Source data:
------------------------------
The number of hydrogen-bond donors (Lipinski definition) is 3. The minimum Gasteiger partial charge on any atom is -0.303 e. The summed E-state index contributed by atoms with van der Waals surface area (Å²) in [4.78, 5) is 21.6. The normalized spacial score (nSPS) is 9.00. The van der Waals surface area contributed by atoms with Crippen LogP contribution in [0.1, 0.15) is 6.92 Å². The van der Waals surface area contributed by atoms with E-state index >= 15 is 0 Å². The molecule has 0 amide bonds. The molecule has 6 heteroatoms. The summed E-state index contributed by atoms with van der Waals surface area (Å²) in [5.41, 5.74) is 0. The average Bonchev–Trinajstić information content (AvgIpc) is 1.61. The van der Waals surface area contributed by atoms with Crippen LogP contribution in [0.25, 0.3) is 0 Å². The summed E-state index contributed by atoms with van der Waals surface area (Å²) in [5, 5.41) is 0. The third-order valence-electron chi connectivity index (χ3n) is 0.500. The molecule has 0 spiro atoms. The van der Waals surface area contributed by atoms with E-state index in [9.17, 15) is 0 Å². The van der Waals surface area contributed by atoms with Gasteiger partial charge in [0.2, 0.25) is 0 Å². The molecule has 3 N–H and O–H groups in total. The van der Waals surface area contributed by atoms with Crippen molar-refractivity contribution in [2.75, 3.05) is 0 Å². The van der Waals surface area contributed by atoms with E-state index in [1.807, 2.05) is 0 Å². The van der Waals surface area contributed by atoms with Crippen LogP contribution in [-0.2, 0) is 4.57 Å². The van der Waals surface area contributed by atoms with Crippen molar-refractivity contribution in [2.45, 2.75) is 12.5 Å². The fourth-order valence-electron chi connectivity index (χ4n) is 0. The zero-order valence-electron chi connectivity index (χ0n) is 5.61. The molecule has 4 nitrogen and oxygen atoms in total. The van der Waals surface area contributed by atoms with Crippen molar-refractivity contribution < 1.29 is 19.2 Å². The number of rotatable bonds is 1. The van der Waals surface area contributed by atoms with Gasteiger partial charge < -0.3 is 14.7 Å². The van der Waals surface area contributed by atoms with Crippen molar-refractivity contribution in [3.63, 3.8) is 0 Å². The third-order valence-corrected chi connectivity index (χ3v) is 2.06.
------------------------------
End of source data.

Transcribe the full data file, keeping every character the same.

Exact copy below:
The number of hydrogen-bond donors (Lipinski definition) is 3. The minimum Gasteiger partial charge on any atom is -0.303 e. The summed E-state index contributed by atoms with van der Waals surface area (Å²) in [4.78, 5) is 21.6. The normalized spacial score (nSPS) is 9.00. The van der Waals surface area contributed by atoms with Crippen LogP contribution in [0.1, 0.15) is 6.92 Å². The van der Waals surface area contributed by atoms with E-state index >= 15 is 0 Å². The molecule has 0 amide bonds. The molecule has 6 heteroatoms. The summed E-state index contributed by atoms with van der Waals surface area (Å²) in [5.41, 5.74) is 0. The average Bonchev–Trinajstić information content (AvgIpc) is 1.61. The van der Waals surface area contributed by atoms with Crippen LogP contribution in [0.25, 0.3) is 0 Å². The summed E-state index contributed by atoms with van der Waals surface area (Å²) in [5, 5.41) is 0. The third-order valence-electron chi connectivity index (χ3n) is 0.500. The molecule has 0 spiro atoms. The van der Waals surface area contributed by atoms with E-state index in [9.17, 15) is 0 Å². The van der Waals surface area contributed by atoms with Gasteiger partial charge in [0.2, 0.25) is 0 Å². The molecule has 3 N–H and O–H groups in total. The van der Waals surface area contributed by atoms with Crippen molar-refractivity contribution in [2.75, 3.05) is 0 Å². The van der Waals surface area contributed by atoms with E-state index in [1.807, 2.05) is 0 Å². The van der Waals surface area contributed by atoms with Crippen LogP contribution in [-0.2, 0) is 4.57 Å². The van der Waals surface area contributed by atoms with Crippen molar-refractivity contribution in [2.45, 2.75) is 12.5 Å². The fourth-order valence-electron chi connectivity index (χ4n) is 0. The zero-order valence-electron chi connectivity index (χ0n) is 5.61. The molecule has 4 nitrogen and oxygen atoms in total. The van der Waals surface area contributed by atoms with Crippen molar-refractivity contribution < 1.29 is 19.2 Å². The number of rotatable bonds is 1. The van der Waals surface area contributed by atoms with Gasteiger partial charge < -0.3 is 14.7 Å². The van der Waals surface area contributed by atoms with Crippen molar-refractivity contribution in [3.63, 3.8) is 0 Å². The third-order valence-corrected chi connectivity index (χ3v) is 2.06.